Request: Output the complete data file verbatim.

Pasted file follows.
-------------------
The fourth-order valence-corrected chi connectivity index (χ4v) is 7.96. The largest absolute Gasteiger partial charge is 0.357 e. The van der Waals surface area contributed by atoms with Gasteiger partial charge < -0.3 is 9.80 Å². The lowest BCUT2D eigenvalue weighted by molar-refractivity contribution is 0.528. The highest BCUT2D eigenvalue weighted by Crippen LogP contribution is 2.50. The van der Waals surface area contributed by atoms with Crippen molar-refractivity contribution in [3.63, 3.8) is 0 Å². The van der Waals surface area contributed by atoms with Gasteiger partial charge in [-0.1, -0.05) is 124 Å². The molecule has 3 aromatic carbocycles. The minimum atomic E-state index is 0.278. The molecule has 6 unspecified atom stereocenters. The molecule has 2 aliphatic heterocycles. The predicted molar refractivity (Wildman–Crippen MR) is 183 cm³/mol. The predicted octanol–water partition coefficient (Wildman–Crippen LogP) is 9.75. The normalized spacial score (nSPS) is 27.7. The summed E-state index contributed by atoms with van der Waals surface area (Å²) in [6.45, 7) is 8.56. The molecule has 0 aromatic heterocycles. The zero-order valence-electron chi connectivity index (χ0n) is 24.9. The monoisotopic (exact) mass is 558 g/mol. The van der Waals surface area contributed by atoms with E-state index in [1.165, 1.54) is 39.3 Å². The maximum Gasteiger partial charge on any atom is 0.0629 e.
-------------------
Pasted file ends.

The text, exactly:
The fourth-order valence-corrected chi connectivity index (χ4v) is 7.96. The largest absolute Gasteiger partial charge is 0.357 e. The van der Waals surface area contributed by atoms with Gasteiger partial charge < -0.3 is 9.80 Å². The lowest BCUT2D eigenvalue weighted by molar-refractivity contribution is 0.528. The highest BCUT2D eigenvalue weighted by Crippen LogP contribution is 2.50. The van der Waals surface area contributed by atoms with Crippen molar-refractivity contribution in [3.63, 3.8) is 0 Å². The van der Waals surface area contributed by atoms with Gasteiger partial charge in [-0.1, -0.05) is 124 Å². The molecule has 3 aromatic carbocycles. The minimum atomic E-state index is 0.278. The molecule has 6 unspecified atom stereocenters. The molecule has 2 aliphatic heterocycles. The predicted molar refractivity (Wildman–Crippen MR) is 183 cm³/mol. The predicted octanol–water partition coefficient (Wildman–Crippen LogP) is 9.75. The normalized spacial score (nSPS) is 27.7. The summed E-state index contributed by atoms with van der Waals surface area (Å²) in [6.45, 7) is 8.56. The molecule has 0 aromatic heterocycles. The zero-order valence-electron chi connectivity index (χ0n) is 24.9. The monoisotopic (exact) mass is 558 g/mol. The van der Waals surface area contributed by atoms with E-state index in [1.165, 1.54) is 39.3 Å². The maximum Gasteiger partial charge on any atom is 0.0629 e.